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How a 92-year-old insurance brokerage transformed and scaled its employer brand

In 2015, Arthur J. Gallagher & Co. (indeed, the entire insurance brokerage industry) faced a glut of upcoming retirements; it was about to fall off a metaphorical staffing cliff. Gallagher needed to change, and quickly. As one of the largest insurance brokerages in the world, the company had to scale out a new functional team that could bring in fresh talent. In the process, they also had to shift attitudes about recruitment—from a transactional service to true candidate marketing. This would be the first time in the company’s history to make such an investment.

Gallagher Global Vice President of Talent Acquisition Kathleen Battle brought on Mary Kay Baldino to build out global talent acquisition operations in the US, UK, Canada, Australia, and India. Baldino, as the Senior Director of Global Talent Operations, turned to Textio as a key technology that could help the growing TA team.

With Textio:

  • Gallagher recruiters are armed with the data and guidance to be talent consultants for the rest of the company
  • Gallagher can scale a more approachable employer brand on a writing platform that is enjoyable and easy to use
  • The Gallagher team intentionally selects more compelling language and balance biased language to engage more candidates

Using Textio to build trust and credibility with hiring managers

At first, hiring managers at the company were unaccustomed to in-house talent acquisition. The recruiting team had to build trust. At Gallagher, it was important that the TA organization acts as dedicated talent advisors, helping people adopt best practices and technologies, rather than forcing change through a codified process.

“We push for professional excellence,” Baldino explains. “We try hard to give [our recruiters] products and services that empower them to be a true value add, so they’re not just mechanically processing position postings.” With Textio’s suggestions, Gallagher recruiters could point their hiring decision-makers to the specific places where job posting language could be improved to better appeal to a specific market—by industry and geography.

The Textio Score and gender tone meter showed how they could measurably improve their job description language from initial draft to final product. As a result, usage caught on quickly.

Graph of Average Textio Score in Gallagher library, by document state, showing increasing Textio Score as documents move from Draft to Shared to Finished

By April 2019, Gallagher had written more than 1,600 job posts and nearly 5,000 recruiting emails with Textio, across the US, Canada, UK, Australia, and India.

Global map image labeled "Gallagher Textio user logins, globally" with highlighted areas the US, Canada, UK, Australia and India

Scaling strong, on-brand language and best practices

When Gallagher first started with Textio, its job descriptions sorely needed an update. They often started with a long description of the company and contained directive language that made the company sound inaccessible.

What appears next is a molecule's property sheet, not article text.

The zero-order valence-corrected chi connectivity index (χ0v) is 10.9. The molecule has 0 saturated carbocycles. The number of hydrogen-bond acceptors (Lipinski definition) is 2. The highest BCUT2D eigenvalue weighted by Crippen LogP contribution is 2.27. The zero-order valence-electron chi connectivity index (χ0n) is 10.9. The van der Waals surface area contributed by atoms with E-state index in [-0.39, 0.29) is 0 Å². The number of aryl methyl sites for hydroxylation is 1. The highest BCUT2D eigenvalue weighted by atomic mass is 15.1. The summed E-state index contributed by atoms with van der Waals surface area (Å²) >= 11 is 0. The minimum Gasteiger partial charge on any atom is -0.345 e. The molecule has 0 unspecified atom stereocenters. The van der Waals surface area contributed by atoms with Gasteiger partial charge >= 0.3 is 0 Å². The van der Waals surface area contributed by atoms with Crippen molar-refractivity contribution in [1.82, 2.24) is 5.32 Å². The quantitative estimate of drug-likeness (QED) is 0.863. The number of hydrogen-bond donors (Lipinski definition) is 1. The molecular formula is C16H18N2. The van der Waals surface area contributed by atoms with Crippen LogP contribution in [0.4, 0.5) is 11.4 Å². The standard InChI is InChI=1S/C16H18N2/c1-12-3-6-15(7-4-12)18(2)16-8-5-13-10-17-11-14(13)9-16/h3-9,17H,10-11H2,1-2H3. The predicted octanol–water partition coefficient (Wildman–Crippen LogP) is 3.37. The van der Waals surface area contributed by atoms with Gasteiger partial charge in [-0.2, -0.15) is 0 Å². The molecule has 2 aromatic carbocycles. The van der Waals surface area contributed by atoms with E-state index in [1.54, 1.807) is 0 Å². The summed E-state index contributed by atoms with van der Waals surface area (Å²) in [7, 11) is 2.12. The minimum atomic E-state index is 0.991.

“We have started using more approachable, less directive language [since writing with Textio],” Baldino says. “We’re not putting five paragraphs about ourselves before the job description anymore.” Instead, her team uses marketing techniques to focus on what the audience cares about. Textio’s data shows that adding a few engaging questions and describing benefits help fill a role faster.

Baldino cites Textio’s low barrier to entry and ease of use as a major factor for its success. “Textio helps us get adoption and scalability in terms of how we want our brand represented across countries, in a way that people enjoy and want to use,” Baldino said. “It is the one product whose user interface everyone likes.”

In fact, every day Gallagher writers use Textio’s suggestions and highlights to replace corporate clichés and choose language that statistically improves time to fill.

Visual of the changes in Gallagher's word choice patterns over 3 months

Gallagher was also able to address the masculine bias in many of its job descriptions. “We were noticing that they all skewed fairly heavily towards a masculine tone, so that’s been helpful to raise people’s awareness internally that, ‘hey, [masculine bias] is baked into our job descriptions, but it doesn't have to be that way,’” says Baldino.

Since writing with Textio, Gallagher has begun balancing its masculine-tone language with more feminine-tone words and phrases to reach a neutral tone that reaches the broadest audience.

Visual showing 2017 vs. 2019 change in phrase usage in Gallagher's job posts, shows increases in phrases "encourage," "striving," "transparent," and "our team."

Transformation at Gallagher

For Gallagher, language and brand were at the center of building out an entirely new talent marketing organization, and integral to the cultural transformation of a traditional insurance company. With an eye to their audience and a commitment to intentional writing, Gallagher’s TA team is using augmented writing to help bridge the gap between recruitment and marketing for the first time in nearly a century.

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